Pleas filed in SC against amended CA

NEW DELHI, Dec 14: Several petitions, including by Congress MP Jairam Ramesh and Trinamool Congress MP Mahua Moitra, were filed in the Supreme Court on Friday, challenging the constitutional validity of the amended Citizenship Act (CA), 2019.
According to the amended act, members of Hindu, Sikh, Buddhist, Jain, Parsi and Christian communities who have come from Pakistan, Bangladesh and Afghanistan till 31 December, 2014, and face religious persecution there will not be treated as illegal immigrants but given Indian citizenship.
President Ram Nath Kovind had given assent to the citizenship amendment bill on Thursday night, turning it into an act.
Several other petitioners, including the All Assam Students’ Union, the Peace Party, NGOs Rihai Manch and Citizens Against Hate, advocate ML Sharma, and law students have also approached the apex court, challenging the act.
While Ramesh has said that the act is a “brazen attack” on core fundamental rights envisaged under the constitution and treats “equals as unequal,” Moitra has said that the “patent unconstitutionality” of the law “destroys the plural, multi-religious and egalitarian basis of India’s secular fabric, and replaces it with a constitutionally unsustainable religion centric substance.”
In his petition, Ramesh said that substantial questions of law, including whether religion can be a factor to either acquire or deny citizenship in India, arises for consideration of the court as it is a “patently unconstitutional” amendment to the Citizenship Act, 1955.
“The impugned act creates two classifications, viz, classification on basis of religion and classification on the basis of geography, and both the classifications are completely unreasonable and share no rational nexus to the object of the impugned act, ie, to provide shelter, safety and citizenship to communities who in their native country are facing persecution on grounds of religion,” the plea said.
Moitra has said in her plea that the act is a “divisive, exclusionary and discriminatory piece of legislation that is bound to rend the secular fabric irreparably, and allow illegal migrants of particular religions to acquire citizenship immediately upon its passage.”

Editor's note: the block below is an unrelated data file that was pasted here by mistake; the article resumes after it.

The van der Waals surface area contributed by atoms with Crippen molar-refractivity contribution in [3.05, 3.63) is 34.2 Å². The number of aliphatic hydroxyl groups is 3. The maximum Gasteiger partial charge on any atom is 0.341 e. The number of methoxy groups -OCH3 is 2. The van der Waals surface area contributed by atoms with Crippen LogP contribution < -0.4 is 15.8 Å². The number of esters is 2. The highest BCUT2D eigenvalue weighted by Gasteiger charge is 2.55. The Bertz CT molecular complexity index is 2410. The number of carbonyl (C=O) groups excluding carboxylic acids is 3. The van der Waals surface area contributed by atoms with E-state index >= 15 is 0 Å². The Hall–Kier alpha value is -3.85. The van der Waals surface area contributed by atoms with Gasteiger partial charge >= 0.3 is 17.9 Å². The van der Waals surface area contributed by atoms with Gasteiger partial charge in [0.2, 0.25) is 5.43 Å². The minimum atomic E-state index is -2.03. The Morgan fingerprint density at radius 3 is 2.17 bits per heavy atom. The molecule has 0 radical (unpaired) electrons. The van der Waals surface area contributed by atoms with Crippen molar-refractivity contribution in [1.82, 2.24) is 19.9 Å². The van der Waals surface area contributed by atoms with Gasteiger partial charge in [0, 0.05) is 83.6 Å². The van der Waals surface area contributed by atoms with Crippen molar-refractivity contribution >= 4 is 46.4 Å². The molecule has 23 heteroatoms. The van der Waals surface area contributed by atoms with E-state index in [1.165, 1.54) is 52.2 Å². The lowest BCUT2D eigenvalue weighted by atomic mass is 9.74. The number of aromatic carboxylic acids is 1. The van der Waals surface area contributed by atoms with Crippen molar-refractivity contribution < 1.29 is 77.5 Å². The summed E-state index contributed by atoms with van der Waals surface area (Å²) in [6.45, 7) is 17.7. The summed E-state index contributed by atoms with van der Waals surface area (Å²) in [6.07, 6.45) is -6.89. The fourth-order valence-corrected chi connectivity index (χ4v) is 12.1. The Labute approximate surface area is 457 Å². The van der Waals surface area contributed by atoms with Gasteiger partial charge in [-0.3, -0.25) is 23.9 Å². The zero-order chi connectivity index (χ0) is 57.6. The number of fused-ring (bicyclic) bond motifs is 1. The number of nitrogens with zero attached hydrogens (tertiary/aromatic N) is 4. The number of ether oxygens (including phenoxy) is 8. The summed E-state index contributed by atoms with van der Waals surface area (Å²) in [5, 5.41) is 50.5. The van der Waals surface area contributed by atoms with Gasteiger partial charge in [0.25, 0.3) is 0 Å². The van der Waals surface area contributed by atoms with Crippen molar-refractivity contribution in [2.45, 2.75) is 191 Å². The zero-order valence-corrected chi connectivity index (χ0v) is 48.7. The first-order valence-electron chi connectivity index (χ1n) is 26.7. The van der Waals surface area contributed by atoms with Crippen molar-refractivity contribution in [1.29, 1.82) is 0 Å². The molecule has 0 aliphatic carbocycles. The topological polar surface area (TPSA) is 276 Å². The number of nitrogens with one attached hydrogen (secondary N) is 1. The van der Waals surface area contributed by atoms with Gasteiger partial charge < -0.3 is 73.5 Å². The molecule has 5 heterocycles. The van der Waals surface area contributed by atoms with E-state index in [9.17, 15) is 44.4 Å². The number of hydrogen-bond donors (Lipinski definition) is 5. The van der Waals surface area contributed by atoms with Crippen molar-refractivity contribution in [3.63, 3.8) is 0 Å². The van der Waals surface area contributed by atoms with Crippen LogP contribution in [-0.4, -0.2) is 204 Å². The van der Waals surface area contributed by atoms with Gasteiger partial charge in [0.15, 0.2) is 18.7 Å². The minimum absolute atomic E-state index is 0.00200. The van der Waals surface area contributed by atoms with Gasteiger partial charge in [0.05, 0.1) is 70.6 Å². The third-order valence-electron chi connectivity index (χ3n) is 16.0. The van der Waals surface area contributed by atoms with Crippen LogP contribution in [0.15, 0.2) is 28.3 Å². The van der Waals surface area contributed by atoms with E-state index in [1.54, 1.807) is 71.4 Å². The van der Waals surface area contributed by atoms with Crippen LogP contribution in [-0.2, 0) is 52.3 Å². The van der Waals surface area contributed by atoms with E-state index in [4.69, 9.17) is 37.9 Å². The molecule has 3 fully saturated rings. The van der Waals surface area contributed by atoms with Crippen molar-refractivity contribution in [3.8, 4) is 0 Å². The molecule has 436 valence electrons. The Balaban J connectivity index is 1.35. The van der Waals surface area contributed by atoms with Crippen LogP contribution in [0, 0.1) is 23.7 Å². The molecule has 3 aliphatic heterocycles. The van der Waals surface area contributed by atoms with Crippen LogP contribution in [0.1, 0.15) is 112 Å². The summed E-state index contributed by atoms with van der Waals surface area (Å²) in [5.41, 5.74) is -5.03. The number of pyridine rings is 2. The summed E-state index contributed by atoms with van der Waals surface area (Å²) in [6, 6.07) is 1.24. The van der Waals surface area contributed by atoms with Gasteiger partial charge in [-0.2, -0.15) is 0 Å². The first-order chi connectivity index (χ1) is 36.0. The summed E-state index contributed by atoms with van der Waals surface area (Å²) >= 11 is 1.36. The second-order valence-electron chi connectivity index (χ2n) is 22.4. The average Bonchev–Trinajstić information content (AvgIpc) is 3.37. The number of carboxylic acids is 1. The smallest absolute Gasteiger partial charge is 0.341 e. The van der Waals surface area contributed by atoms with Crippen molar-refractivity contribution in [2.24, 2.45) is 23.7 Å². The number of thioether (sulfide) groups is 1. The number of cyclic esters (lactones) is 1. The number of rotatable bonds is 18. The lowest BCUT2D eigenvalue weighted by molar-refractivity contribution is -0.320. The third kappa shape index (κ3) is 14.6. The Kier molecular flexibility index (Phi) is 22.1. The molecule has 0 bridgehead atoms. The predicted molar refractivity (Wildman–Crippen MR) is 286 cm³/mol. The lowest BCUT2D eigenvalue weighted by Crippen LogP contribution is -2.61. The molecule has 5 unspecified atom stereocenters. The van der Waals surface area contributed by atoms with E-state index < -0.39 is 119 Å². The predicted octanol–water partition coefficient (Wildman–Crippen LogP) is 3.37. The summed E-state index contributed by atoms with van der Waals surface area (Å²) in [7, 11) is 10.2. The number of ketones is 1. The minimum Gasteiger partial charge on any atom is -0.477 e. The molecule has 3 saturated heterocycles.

She has also sought the top court’s direction to suspend the operation of the act and all actions under it pending disposal of her plea.
In their plea, NGOs Rihai Manch and Citizens Against Hate have said that the act is “discriminatory and manifestly arbitrary” and violates the fundamental rights, including that of equality before law, and basic structure of the constitution.
“The amendment is manifestly arbitrary inasmuch it is capricious, irrational, not transparent, biased with favouritism or nepotism, without adequate determining principle, and contrary to the public interest,” the plea, filed through advocate Fauzia Shakil, said.
In his petition, Ramesh has sought a declaration that the act is “ultra vires” the Assam Accord of 1985 and the constitution, and violates the international law and obligation approved and agreed by India under international covenants.
The plea by Ramesh, which is settled by senior advocates Kapil Sibal and Devadatt Kamat, has sought quashing of the amended CA, 2019, as “unconstitutional, null and void and ultra vires” Articles 14 (equality before law) and 21 (protection of life and personal liberty) of the constitution.
“The impugned act suffers from manifest arbitrariness, as it arbitrarily groups only three countries along with only six religions and expressly excludes specific religions and regions from availing the benefits of the citizenship amendments,” it said.
Similarly, one of the pleas said the act “purportedly seeks to provide benefits to victims of persecution. However, the impugned act goes on to create a division between the persecuted, on the basis of faith and nationality of origin.”
On Thursday, another plea challenging the citizenship amendment bill was filed by the Indian Union Muslim League (IUML) which said that it violates the fundamental right to equality and intends to grant citizenship to a section of illegal immigrants by making exclusion on the basis of religion.
The IUML has said in its plea that the bill was against the basic structure of the constitution and intended to explicitly discriminate against Muslims as it extends benefits only to Hindus, Sikhs, Buddhists, Jains, Parsis and Christians. (PTI)